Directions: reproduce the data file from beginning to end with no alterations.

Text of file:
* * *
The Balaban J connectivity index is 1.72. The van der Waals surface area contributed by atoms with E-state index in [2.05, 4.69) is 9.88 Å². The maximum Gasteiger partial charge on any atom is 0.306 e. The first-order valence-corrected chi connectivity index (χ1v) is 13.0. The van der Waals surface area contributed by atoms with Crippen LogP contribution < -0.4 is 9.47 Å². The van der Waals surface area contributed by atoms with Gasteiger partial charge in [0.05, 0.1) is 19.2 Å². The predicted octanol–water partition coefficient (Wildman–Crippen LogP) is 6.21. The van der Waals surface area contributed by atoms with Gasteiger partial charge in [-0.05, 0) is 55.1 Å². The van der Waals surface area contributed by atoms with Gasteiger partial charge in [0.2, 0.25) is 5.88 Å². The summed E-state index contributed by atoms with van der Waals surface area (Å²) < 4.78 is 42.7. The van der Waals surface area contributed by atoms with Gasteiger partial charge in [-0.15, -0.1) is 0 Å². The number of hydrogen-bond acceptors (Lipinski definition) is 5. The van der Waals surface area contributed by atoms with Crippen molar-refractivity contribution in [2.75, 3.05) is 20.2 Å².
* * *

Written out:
The Balaban J connectivity index is 1.72. The van der Waals surface area contributed by atoms with E-state index in [2.05, 4.69) is 9.88 Å². The maximum Gasteiger partial charge on any atom is 0.306 e. The first-order valence-corrected chi connectivity index (χ1v) is 13.0. The van der Waals surface area contributed by atoms with Crippen LogP contribution < -0.4 is 9.47 Å². The van der Waals surface area contributed by atoms with Gasteiger partial charge in [0.05, 0.1) is 19.2 Å². The predicted octanol–water partition coefficient (Wildman–Crippen LogP) is 6.21. The van der Waals surface area contributed by atoms with Gasteiger partial charge in [-0.05, 0) is 55.1 Å². The van der Waals surface area contributed by atoms with Gasteiger partial charge in [0.2, 0.25) is 5.88 Å². The summed E-state index contributed by atoms with van der Waals surface area (Å²) < 4.78 is 42.7. The van der Waals surface area contributed by atoms with Gasteiger partial charge in [-0.15, -0.1) is 0 Å². The number of hydrogen-bond acceptors (Lipinski definition) is 5. The van der Waals surface area contributed by atoms with Crippen molar-refractivity contribution in [2.75, 3.05) is 20.2 Å².